Monday, July 8, 2013

India Chronicles Part Four: New Delhi

This week: The Lodhi Hotel — A Triumphant Expression of Elegant Modernism in Historic New Delhi

A final report on my recent research and travels in India.

After weeks of hallucinatory and ravishing beauty in remote Rajasthan, and the seduction of history and heritage at the Rambagh Palace—I’m ready for the shock of the new.

This week I’m reporting on my two-day visit to New Delhi before heading back to California. 

I stayed at The Lodhi hotel, it’s chic modern architecture perfectly framed by the green Lodhi Gardens neighborhood.

On this trip, detailed over the last three weeks, I had traveled many hundreds of miles in Rajasthan. I chose The Lodhi for its tranquility and its calm demeanor. It feels like a superbly managed private hotel.

I wanted repose, privacy, and the charming person-to-person approach to service that general managers Robyn Bickford and her husband Manav Garewal have created.

I’m at the end of a richly inspiring sojourn in India, and the hotel offers the solace of art, light, and simplicity. There’s no lobby scene—no fanfare. A lovely personal experience.

Come with me for a first look—and prepare to be surprised.

India Tips:
At the end of this report, at the request of many friends and readers, I’ve added detailed Tips for traveling to India. I detail the best time to travel, where to go, how to do it, and how to plan it.

Many of my dear readers have told me they are now inspired to travel to India (as one reader commented, “India was not on my list of ‘where to travel next’ and now it is at the top of the list’.)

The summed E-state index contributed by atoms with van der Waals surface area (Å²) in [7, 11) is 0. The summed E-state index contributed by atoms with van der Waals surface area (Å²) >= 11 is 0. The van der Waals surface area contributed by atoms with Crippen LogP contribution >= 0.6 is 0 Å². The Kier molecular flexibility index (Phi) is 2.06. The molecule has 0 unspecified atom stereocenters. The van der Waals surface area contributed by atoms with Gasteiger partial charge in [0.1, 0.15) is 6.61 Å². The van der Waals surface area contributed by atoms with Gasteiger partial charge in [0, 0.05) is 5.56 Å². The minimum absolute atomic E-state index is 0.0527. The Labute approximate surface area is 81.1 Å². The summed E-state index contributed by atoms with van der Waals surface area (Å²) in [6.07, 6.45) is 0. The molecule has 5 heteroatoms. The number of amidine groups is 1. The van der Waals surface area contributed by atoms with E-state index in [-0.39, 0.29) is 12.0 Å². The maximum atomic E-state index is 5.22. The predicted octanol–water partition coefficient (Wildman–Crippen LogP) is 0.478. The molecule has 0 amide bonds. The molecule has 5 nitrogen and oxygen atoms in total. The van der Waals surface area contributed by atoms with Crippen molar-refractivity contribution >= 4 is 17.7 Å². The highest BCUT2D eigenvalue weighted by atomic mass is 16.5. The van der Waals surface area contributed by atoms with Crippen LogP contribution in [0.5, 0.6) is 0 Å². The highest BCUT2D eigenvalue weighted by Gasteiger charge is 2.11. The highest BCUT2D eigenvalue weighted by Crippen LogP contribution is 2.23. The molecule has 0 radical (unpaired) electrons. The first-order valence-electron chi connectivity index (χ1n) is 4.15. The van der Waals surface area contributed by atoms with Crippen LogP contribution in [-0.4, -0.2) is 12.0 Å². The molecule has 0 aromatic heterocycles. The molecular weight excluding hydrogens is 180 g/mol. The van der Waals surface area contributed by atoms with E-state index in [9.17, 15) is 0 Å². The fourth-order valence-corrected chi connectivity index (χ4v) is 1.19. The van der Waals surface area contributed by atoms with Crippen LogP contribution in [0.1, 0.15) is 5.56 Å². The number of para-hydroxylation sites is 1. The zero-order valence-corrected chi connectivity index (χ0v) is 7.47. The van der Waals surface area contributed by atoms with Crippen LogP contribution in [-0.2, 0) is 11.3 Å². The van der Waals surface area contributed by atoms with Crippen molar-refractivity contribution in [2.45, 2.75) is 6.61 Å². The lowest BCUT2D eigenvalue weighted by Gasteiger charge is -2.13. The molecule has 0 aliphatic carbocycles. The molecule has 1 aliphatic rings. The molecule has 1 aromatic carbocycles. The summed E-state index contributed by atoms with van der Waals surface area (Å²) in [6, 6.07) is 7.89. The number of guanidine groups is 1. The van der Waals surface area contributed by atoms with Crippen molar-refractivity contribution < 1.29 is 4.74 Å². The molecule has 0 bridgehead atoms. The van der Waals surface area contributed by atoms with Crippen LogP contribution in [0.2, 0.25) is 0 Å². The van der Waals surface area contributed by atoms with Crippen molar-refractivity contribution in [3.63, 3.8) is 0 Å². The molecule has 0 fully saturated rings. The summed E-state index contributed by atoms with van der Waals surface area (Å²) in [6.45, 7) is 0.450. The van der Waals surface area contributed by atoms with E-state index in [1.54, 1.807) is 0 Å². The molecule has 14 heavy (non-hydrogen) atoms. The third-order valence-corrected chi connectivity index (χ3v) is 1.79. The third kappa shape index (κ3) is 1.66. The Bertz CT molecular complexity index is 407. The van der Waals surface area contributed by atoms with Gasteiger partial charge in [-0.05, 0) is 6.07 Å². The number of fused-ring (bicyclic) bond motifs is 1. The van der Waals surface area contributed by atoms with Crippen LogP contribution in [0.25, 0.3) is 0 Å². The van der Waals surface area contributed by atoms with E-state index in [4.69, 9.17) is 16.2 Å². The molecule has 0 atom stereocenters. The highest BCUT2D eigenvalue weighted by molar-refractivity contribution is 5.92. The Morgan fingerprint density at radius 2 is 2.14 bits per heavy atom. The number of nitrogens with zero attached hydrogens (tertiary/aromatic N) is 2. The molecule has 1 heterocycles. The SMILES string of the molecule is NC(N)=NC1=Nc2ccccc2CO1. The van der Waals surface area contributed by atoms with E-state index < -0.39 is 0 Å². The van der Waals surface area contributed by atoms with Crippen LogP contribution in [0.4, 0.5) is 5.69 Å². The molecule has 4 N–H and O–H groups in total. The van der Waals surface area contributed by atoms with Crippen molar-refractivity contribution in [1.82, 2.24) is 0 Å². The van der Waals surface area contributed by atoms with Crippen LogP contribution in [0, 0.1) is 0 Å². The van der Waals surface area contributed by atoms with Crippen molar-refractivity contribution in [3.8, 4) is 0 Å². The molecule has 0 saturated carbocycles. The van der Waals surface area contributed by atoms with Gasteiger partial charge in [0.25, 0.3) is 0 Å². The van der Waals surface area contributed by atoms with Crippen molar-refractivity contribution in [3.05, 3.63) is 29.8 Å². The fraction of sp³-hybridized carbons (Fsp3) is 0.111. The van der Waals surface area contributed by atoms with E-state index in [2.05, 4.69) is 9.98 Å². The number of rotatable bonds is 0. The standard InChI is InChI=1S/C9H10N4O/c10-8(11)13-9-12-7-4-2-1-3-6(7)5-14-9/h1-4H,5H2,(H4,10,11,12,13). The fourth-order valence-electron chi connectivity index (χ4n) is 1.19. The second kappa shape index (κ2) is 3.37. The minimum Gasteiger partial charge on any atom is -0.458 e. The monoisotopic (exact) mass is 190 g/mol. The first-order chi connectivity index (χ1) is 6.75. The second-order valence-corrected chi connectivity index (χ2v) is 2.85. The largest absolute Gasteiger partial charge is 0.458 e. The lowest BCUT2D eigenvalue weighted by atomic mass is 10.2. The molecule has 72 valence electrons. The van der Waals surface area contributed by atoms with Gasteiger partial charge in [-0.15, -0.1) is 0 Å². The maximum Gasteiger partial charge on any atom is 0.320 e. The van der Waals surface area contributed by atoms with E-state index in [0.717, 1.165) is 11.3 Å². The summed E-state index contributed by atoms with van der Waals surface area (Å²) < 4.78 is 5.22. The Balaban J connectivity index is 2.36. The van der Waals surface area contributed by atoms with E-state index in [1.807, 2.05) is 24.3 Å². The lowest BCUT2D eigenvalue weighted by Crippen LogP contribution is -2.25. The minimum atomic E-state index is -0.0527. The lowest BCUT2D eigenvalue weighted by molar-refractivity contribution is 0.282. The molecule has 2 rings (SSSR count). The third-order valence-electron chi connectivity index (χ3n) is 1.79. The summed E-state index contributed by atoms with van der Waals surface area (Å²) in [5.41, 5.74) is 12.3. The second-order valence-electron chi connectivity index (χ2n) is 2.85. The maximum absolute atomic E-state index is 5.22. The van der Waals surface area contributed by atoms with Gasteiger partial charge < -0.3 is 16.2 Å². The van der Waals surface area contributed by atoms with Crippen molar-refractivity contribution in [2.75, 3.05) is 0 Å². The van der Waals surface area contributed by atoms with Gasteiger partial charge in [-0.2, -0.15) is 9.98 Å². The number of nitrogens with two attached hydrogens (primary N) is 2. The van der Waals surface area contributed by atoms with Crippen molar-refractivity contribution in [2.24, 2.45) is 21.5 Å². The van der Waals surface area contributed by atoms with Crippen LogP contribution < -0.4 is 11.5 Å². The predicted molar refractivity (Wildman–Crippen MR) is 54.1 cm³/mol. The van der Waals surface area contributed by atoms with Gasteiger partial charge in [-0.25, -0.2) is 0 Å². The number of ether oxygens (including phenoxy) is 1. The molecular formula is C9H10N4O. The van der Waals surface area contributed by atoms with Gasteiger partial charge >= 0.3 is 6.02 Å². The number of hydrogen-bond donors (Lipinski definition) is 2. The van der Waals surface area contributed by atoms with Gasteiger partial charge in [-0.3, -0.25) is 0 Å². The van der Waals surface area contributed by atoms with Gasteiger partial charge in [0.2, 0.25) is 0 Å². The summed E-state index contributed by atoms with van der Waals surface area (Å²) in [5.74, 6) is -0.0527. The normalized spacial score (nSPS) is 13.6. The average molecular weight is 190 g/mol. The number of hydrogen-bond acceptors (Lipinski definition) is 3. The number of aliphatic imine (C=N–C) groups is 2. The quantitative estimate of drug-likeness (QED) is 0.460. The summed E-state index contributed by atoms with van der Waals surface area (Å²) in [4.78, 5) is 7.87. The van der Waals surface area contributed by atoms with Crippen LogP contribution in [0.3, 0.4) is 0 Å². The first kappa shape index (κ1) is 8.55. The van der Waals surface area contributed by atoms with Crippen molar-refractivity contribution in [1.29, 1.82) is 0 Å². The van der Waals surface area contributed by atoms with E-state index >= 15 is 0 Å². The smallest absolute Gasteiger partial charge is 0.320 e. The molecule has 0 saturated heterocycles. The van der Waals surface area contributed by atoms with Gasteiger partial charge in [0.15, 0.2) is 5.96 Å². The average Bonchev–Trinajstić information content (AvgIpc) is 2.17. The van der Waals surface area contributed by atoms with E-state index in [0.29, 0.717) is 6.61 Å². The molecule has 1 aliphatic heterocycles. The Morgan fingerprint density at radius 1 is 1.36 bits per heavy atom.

Read down to find my tips, thoughts, ideas and suggestions about planning a first trip—and where to go in India.

Book List:
At the request of my dear reader, Julieta, in Georgia, I’ve included a detailed book list. I have a library of books on India, and the details and research you’ll discover here will add immeasurably to your trip and understanding and appreciation of India. 

The Lodhi, New Delhi

On the map: I am in far Northern India, and on the western banks of the sacred Yamuna River.

My first impression of the hotel is that an austere and highly refined architectural sensibility is at work here.

Pared down and uncompromising, the walls of honed ivory-colored stone are reminiscent of the pale, perfect, pure exterior walls of the Taj Mahal.

And yet The Lodhi (formerly the Aman Delhi) is sleek, and Meier-modern, and feels harmonious, ethereal, intelligent, and very understated.

I arrive from the airport, after flying in from Jaipur. The hotel is a retreat, invisible from Lodhi Road, and arrival there is smooth, welcoming and beautifully choreographed by resident manager, Manish Sharma, and Hamada Singh, front office manager.

My butler accompanies me to my room. We quickly complete formalities, and he asks if I would like a chilled pomegranate drink, a favorite from my previous visit. Yes, please.

He returns a few moments later, fresh juice on a tray, and a newly burned CD of raga music on hand. He notes that we had earlier discussed my interest in Indian traditional musical instruments. Very thoughtful. 

The hotel architect and designer is Australian Kerry Hill, based in Singapore and Western Australia. He is a master of his craft. It feels India modern, and 21st-century with deft control. Delhi without a trace of nostalgia. 

In the suite, a graceful bedroom has an entirely efficient series of adjacent wardrobes, luggage stands and dressing tables. Everything in the right place. The scent of fresh tuberoses wafts into the air.

The décor has been refreshed, and is now light and airy, in soft off-white tones with a delicate accent of palest turquoise. It’s under-stated, and does not call attention to itself. There are comfortable armchairs (‘a chair of one’s own’ as general manager Robyn Bickford notes) and pleasant sofas. Everything is where it should be. 

For the top four floors, there is a plunge pool in each room, a terrace for breakfast. There is also an a la carte restaurant, and Elan Restaurant and bar. The all day Pool Cafe is restricted to hotel guests and club members. OTW (On The Waterfront), opens noon with an air-conditioned glassed-in jetty for private parties/dinners.